Quality Planning

The QA step is all about setting overarching standards. Quality planning, on the other hand, focuses on project management — that is, putting a unique plan in place for the specific project at hand. 

During the software planning phase, leadership will create a quality plan that takes the standards set above and documents them in a way that’s applicable to the current build. Included in this plan are also the details surrounding the next phase — quality control.

The quality plan developed here will outline what quality control actions to execute, when, by whom, which techniques they should use, and which resources (training, tooling, documentation, etc.) they might need to get it done. 

This step really drives home how a software quality management system ensures and improves the software production process and outcomes.

Quality Control

The quality control stage revolves around carrying out activities that guide software development according to your quality standards.

In other words, it’s all about finding and fixing bugs.

At this point, the people you’ve appointed as testers — quality engineers, quality assurance professionals, etc. — conduct a variety of tests to check for breakdowns in usability, customer experience, and even regulatory compliance. They raise any issues they find with the software engineering team, the team fixes the bugs, and the quality engineers test again.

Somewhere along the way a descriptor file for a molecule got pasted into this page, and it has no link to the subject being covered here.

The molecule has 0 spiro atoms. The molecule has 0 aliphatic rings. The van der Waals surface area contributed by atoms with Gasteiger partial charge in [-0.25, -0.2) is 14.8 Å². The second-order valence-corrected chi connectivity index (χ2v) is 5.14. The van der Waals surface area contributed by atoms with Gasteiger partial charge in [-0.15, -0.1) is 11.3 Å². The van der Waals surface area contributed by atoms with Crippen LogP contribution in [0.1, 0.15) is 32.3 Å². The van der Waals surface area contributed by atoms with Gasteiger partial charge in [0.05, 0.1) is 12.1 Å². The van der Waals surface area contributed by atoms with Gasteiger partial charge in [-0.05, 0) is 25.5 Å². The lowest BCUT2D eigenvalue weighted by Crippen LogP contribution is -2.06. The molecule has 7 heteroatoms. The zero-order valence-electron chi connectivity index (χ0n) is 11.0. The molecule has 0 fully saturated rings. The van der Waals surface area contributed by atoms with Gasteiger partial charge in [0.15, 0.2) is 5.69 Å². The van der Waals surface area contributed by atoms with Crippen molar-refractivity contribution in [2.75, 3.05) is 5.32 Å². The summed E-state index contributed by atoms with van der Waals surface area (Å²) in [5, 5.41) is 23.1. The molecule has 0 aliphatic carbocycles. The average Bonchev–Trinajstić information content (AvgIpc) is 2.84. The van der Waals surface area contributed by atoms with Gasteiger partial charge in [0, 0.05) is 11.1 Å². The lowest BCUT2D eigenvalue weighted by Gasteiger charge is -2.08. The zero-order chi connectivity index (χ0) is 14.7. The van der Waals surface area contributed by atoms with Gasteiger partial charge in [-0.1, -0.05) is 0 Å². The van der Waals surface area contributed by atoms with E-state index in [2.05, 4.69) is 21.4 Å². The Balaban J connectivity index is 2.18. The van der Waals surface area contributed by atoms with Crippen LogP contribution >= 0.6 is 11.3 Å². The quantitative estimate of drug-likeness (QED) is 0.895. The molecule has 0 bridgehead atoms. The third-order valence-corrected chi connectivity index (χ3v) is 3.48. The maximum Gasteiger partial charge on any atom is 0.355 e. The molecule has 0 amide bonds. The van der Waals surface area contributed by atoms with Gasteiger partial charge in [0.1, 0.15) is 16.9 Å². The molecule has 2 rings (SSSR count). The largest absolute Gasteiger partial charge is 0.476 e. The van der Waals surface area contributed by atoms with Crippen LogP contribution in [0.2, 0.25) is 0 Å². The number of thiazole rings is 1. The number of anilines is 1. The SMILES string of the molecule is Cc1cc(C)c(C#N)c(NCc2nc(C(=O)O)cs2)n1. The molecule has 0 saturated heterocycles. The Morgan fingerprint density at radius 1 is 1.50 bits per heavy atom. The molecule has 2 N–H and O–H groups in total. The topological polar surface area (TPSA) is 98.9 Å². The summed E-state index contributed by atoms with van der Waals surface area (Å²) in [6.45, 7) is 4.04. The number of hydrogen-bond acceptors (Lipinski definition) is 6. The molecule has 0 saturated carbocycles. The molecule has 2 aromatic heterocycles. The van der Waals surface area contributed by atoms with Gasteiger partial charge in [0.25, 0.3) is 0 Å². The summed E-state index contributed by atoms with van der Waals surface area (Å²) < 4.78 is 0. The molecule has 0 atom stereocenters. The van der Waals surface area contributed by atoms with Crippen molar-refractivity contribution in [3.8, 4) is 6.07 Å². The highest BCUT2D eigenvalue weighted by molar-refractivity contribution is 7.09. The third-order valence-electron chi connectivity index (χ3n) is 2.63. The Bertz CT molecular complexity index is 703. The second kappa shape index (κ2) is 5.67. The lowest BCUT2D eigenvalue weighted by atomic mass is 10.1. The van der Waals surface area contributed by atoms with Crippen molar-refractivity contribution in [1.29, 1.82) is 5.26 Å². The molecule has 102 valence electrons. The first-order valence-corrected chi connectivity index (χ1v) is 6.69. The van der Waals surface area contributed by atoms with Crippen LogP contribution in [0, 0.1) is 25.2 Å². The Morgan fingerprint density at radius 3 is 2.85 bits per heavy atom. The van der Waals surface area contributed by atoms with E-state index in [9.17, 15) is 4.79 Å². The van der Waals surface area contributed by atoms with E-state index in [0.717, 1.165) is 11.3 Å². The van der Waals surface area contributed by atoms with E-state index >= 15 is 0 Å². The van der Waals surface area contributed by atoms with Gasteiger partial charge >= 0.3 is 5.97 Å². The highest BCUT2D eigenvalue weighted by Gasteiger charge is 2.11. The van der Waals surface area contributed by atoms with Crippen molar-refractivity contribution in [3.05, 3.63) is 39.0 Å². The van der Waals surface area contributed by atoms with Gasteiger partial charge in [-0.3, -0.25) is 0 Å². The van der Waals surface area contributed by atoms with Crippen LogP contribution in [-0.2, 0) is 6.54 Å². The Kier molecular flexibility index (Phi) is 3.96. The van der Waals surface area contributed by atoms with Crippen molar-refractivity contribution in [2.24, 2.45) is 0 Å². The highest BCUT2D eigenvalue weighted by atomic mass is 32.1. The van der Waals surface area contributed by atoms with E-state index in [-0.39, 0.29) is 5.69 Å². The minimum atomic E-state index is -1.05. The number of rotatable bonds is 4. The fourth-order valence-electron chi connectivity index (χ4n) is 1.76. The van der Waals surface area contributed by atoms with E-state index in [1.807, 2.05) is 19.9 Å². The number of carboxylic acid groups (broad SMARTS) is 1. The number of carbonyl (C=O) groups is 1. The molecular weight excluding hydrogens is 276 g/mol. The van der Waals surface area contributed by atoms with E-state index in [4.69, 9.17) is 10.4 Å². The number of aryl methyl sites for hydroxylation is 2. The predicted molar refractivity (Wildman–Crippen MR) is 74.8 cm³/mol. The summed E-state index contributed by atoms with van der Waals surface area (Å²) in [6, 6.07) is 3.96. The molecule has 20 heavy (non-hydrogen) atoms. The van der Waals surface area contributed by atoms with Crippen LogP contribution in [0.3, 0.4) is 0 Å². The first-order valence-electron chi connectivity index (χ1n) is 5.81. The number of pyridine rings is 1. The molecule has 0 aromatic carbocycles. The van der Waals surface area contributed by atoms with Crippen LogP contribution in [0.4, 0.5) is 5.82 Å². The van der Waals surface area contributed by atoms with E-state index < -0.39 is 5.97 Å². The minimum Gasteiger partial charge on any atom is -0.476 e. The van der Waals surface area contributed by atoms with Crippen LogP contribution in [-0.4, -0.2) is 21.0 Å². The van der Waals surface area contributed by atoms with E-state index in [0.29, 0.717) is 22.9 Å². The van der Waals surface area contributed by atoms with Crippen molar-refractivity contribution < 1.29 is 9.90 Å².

This is a more reactive, corrective step in the software quality management process because it has to happen after at least some software development is complete. It should take place in the software development phase, and we’d also recommend spanning it into your maintenance phase if you want to make sure you’re establishing a track record of quality. 

Quality Improvement

Last (but of course not least) is the quality improvement step. 

This step, which happens when you’re maintaining the software you’ve launched, calls for introspection. This is when tech team leads should look back at the quality standards set, processes used, and feedback collected to see if and where there’s any room to make things more efficient and effective. 

It can be tempting to skip this stage, but don’t. At least don’t skip it if you’re committed to continuous improvement of your product quality and company reputation over time. 

6 Reasons to Prioritize Software Quality Management  

If your team doesn’t already have a software quality management procedure in place, you definitely want to get that going. Here are the main benefits to building out a better quality assurance process. 

Improve End-User Experiences 

Great development team leaders don’t just care about the software — they care deeply about end-users. 

Deliver the value those users want by building high-quality processes that lead to high-quality software. 
Quality software is more likely to create an experience customers love. And that’s critical to your success. Because nearly 90% of customers find the experience just as important as the product or service they receive from a business.